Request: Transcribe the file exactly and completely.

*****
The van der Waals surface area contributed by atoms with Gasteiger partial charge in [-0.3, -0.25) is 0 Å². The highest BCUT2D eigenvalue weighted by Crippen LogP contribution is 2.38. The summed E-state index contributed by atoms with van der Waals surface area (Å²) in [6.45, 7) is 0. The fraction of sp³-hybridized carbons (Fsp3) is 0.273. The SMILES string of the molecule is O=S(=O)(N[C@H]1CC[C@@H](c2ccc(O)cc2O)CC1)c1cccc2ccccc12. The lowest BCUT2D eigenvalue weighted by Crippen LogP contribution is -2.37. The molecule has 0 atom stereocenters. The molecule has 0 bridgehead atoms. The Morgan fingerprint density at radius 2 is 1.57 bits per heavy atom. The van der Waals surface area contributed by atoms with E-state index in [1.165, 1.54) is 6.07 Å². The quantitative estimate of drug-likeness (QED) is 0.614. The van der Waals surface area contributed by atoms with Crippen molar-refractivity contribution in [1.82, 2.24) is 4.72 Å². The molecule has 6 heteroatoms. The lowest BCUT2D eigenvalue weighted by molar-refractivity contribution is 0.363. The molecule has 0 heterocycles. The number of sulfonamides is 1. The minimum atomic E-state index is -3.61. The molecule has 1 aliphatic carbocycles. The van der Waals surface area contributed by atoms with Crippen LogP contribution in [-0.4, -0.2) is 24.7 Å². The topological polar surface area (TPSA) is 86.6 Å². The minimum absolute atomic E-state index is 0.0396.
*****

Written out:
The van der Waals surface area contributed by atoms with Gasteiger partial charge in [-0.3, -0.25) is 0 Å². The highest BCUT2D eigenvalue weighted by Crippen LogP contribution is 2.38. The summed E-state index contributed by atoms with van der Waals surface area (Å²) in [6.45, 7) is 0. The fraction of sp³-hybridized carbons (Fsp3) is 0.273. The SMILES string of the molecule is O=S(=O)(N[C@H]1CC[C@@H](c2ccc(O)cc2O)CC1)c1cccc2ccccc12. The lowest BCUT2D eigenvalue weighted by Crippen LogP contribution is -2.37. The molecule has 0 atom stereocenters. The molecule has 0 bridgehead atoms. The Morgan fingerprint density at radius 2 is 1.57 bits per heavy atom. The van der Waals surface area contributed by atoms with E-state index in [1.165, 1.54) is 6.07 Å². The quantitative estimate of drug-likeness (QED) is 0.614. The van der Waals surface area contributed by atoms with Crippen molar-refractivity contribution in [1.82, 2.24) is 4.72 Å². The molecule has 6 heteroatoms. The lowest BCUT2D eigenvalue weighted by molar-refractivity contribution is 0.363. The molecule has 0 heterocycles. The number of sulfonamides is 1. The minimum atomic E-state index is -3.61. The molecule has 1 aliphatic carbocycles. The van der Waals surface area contributed by atoms with Crippen LogP contribution in [-0.4, -0.2) is 24.7 Å². The topological polar surface area (TPSA) is 86.6 Å². The minimum absolute atomic E-state index is 0.0396.